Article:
Naples was a dangerous place to be in the 17th century, and it was no different for the brilliant artists who toiled in the Mediterranean city—in fact, they weren’t even safe from their illustrious peers. When Domenichino died in mysterious circumstances while painting frescoes in the Duomo di San Gennaro, the grand cathedral at the center of Naples, Jusepe de Ribera was suspected of murdering his arch-rival.
Edward Payne, who is the co-curator of the exhibition “Ribera: Art of Violence,” which opens at the Dulwich Picture Gallery in South London this fall, says there is no hard evidence that Ribera murdered Domenichino. But there were rumors, and Ribera—who was a member of the notorious art-gang, the Cabal of Naples—he had a motive. The frescoes in the Treasury Chapel that Domenichino was entrusted were a prestigious commission, and the Neapolitan art scene was cut-throat competitive. Guido Reni, who was tapped for job when his fellow Bolognese artist died, fled after his assistant was beaten up. (There were rumors Ribera and others also conspired to poison the painter.) Although two other artists were briefly involved in the frescos, it was the Spanish-born Ribera who finally completed the commission in 1641, depicting the patron saint of Naples emerging unscathed from a fire.
The exhibition in London of Ribera’s violent paintings, prints, and drawings will be the first major show of his work in the UK. Payne, the chief curator of the Auckland Project in the North of England, and co-curator Xavier Bray, the director of London’s Wallace Collection (and former chief curator at Dulwich), have been working on the show for the past seven years. Among the 45 works they have secured from major European and North American institutions are three versions of the martyrdom of Saint Bartholomew that span Ribera’s career.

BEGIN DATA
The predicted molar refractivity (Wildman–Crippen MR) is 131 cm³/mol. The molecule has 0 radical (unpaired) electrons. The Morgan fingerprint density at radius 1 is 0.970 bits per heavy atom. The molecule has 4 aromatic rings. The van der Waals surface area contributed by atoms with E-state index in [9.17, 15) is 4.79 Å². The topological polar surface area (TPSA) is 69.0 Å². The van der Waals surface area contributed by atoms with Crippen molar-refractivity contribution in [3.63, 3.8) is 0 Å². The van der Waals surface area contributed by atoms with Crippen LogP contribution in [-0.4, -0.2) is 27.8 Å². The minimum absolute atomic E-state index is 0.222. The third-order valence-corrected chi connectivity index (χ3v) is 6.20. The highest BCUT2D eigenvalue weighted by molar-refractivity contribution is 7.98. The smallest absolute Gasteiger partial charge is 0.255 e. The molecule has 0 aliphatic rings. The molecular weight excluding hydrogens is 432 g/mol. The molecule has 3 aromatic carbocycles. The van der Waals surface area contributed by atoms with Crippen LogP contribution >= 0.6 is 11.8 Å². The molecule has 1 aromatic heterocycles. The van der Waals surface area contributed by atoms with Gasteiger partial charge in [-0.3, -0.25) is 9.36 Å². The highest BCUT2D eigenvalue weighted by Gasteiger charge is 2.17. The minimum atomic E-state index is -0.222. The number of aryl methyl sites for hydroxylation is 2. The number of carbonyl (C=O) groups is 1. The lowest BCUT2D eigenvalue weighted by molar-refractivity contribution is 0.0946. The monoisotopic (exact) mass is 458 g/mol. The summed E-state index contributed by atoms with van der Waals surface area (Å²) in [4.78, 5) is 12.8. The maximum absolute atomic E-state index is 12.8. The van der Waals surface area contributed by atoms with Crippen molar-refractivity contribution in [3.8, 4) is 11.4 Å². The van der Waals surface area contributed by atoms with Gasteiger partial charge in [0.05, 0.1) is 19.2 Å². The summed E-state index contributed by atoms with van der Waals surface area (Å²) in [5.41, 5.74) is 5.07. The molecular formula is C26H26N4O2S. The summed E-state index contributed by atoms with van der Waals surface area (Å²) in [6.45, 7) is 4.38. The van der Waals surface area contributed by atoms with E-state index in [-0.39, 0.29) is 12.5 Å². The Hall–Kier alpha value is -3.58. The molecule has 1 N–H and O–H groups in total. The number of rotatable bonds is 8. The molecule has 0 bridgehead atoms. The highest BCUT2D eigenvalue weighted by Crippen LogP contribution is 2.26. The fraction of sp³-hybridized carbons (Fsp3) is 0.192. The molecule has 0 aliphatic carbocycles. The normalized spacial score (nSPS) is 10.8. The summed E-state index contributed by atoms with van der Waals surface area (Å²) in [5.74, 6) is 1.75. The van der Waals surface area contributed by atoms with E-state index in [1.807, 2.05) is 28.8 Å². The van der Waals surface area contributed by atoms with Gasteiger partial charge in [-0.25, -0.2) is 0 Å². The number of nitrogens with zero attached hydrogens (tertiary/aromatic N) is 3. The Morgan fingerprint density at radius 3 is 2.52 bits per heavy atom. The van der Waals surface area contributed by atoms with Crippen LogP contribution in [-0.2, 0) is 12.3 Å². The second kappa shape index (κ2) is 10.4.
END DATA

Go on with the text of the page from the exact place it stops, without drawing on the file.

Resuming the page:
These and other paintings reveal his realistic treatment of shocking scenes. (Saint Bartholomew was flayed alive, for example.) Ribera was a prolific draughtsman, but he drew principally for himself and not as preparatory sketches for his paintings, Payne says. His drawings record scenes of execution and torture that he would have witnessed. Works on paper in “Ribera: Art of Violence” include Man Tied to a Tree (c. mid-1620s) from the Musée du Louvre, and scenes of Inquisitors torturing suspected heretics with the strappado, a method of punishment that involved securing a subject hands behind their back and hanging them by the wrists until their shoulders pop out of joint. From the profusion of the drawings, one might believe Ribera relished these scenes.
“There has been a tendency in the biographical writings to create a myth of ‘Ribera the violent man,’” Payne cautions, adding that the artist’s life story has been sensationalized since the 17th century. Some suspected him of poisoning poor Domenichino. “We know Caravaggio killed a man, and Agostino Tassi did rape Artemisia Gentileschi, but Ribera has no criminal evidence,” Payne says. “Because he chose violent themes, we should not assume he was a violent personality.”
The single-venue show will be topical in London, which has seen a recent escalation in gang violence. There have been fatal stabbings in Camberwell and Peckham, two neighborhoods that are near Dulwich. Payne says that the violence in Ribera’s art is “not gratuitous.” His realism appeared modern to 19th-century French artists, including Manet. If Ribera was not the violent competitor in life that rumor portrays, the theme of violent rivalry is a central theme of his art. Ribera’s 1637 painting of the flaying of a satyr who rashly challenged the god, which is being lent by the Museo Nazionale di Capodimonte in Naples, provides the finale of the show. “The theme of Apollo and Marsyas is about a musical competition,” Payne says. “It is the tour de force of his career.”
“Ribera: Art of Violence,” September 26 through January 27, 2019, Dulwich Picture Gallery, London.
This is a syndicated post. Read the original at artnet News 2018-08-10.